The Initial Problem

It’s sort of an unspoken rule that cartoon characters tend to have the middle initial J. It’s probably really not as common as you might think, but it does show up in quite a few unrelated cartoon franchises. In The Simpsons, it’s the middle initial of Homer, his parents, and his son. It was revealed in the tenth season episode “D’oh-in’ in the Wind” that Homer’s middle name is Jay, and that Abe had no idea that this was the case.

This might well mean that his J stands for something totally different, but considering how forgetful Grampa is, this isn’t necessarily the case. I’ve seen it suggested on the Internet that his middle name is Jebediah, the first name of the founder of Springfield, but I’m pretty sure this isn’t at all official. For Bart’s middle name, Nancy Cartwright’s suggestion of Jojo is generally accepted, but again it’s never been confirmed on the show itself. Aside from these characters, however, I can’t think of any others on the show who have been said to have the initial J. There are a few we specifically know don’t: Lisa Marie Simpson, Charles Montgomery Burns, Herschel Shmoikel Pinchas Yerucham Krustofski, Robert Underdunk Terwilliger,
Milhouse Mussolini Van Houten, Nelson Mandela Muntz, Cletus Delroy Spuckler. Similarly, Futurama has Philip J. Fry and Hubert J. Farnsworth, but also Bender Bending Rodriguez and John A. Zoidberg. I believe Matt Groening has said the prominence of this initial was in tribute to Jay Ward, who used it for his own characters Rocket J. Squirrel and Bullwinkle J. Moose.

Not every use of the initial can be attributed to Ward, however, as Elmer J. Fudd was first established as having that name in 1956, three years prior to the beginning of Rocky & Bullwinkle.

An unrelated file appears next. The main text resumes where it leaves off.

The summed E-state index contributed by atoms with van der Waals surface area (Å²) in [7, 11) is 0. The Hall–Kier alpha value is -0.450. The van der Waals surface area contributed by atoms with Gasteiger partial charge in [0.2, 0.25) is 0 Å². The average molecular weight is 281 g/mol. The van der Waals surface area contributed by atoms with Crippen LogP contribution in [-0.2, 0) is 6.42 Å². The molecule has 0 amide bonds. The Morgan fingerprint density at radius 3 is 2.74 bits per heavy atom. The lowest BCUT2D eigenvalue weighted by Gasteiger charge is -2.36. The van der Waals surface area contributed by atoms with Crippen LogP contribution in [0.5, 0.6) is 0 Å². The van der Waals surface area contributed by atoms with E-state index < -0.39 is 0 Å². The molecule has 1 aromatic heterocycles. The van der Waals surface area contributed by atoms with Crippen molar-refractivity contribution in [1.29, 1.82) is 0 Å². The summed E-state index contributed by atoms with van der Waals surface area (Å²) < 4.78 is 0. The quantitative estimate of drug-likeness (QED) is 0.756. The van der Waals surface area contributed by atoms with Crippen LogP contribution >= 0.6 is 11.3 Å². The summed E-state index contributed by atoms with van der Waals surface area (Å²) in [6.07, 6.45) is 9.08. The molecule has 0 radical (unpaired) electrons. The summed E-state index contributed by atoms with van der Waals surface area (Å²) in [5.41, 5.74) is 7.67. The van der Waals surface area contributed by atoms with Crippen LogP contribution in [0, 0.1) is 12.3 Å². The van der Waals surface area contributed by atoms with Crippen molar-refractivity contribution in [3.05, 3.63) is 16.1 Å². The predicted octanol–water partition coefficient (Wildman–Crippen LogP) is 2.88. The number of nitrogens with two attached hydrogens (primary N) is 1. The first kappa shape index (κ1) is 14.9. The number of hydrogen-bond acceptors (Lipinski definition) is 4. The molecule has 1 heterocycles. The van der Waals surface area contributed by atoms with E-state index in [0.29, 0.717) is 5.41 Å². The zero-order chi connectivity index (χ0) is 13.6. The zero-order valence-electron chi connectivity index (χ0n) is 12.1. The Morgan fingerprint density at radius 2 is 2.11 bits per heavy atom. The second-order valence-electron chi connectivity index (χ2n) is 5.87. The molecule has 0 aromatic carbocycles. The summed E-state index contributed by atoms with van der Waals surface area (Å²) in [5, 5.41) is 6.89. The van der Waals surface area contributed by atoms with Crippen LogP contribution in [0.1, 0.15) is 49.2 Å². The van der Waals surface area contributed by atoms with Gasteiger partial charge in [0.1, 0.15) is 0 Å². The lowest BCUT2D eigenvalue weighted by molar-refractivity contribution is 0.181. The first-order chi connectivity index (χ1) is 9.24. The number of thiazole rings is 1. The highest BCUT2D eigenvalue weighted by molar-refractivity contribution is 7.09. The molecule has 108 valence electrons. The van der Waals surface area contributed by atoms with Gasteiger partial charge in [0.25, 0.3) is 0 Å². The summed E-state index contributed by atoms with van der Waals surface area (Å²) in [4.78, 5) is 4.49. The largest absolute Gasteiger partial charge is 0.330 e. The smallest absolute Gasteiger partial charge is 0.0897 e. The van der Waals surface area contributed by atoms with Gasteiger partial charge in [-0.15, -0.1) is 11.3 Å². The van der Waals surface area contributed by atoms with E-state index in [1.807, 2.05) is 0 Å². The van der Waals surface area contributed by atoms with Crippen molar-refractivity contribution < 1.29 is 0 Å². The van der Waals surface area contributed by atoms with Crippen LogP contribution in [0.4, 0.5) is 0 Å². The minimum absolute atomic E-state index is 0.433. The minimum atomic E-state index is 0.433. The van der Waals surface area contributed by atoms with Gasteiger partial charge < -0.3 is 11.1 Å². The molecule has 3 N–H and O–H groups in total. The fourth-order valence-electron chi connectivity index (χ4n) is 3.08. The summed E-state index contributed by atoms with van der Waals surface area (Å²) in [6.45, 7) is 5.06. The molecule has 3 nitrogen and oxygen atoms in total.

And even though it’s a first initial instead of a middle one, I think we can also count J. Wellington Wimpy, who dates back to almost thirty years before Moose and Squirrel.

Wikipedia and the Popeye Wiki cite art teacher Wellington J. Reynolds and theater manager J. William Schuchert as likely sources for Wimpy’s full name. Michigan J. Frog first appeared in 1955 and wasn’t named until the 1970s, but Chuck Jones claims his middle initial was inspired by a different Jay, screenwriter Jay Cocks.

I know Fred Flintstone and Barney Rubble were both given the middle initial J, but it wasn’t entirely consistent; other episodes said that Fred’s middle initial was W or F. Other quite prominent exceptions to the rule are Donald Fauntleroy Duck and Wile E. Coyote. A comic identified the Coyote’s middle name as Ethelbert, but this is in no way official.

I get the impression that the J’s are common mostly because, well, there really ARE several very common names that start with J, so it just sounds right.

This entry was posted in Cartoons, Comics, Futurama, Popeye, Rocky and Bullwinkle, Television, The Flintstones, The Simpsons and tagged , , , , , , , , , , , , , , , , , , . Bookmark the permalink.

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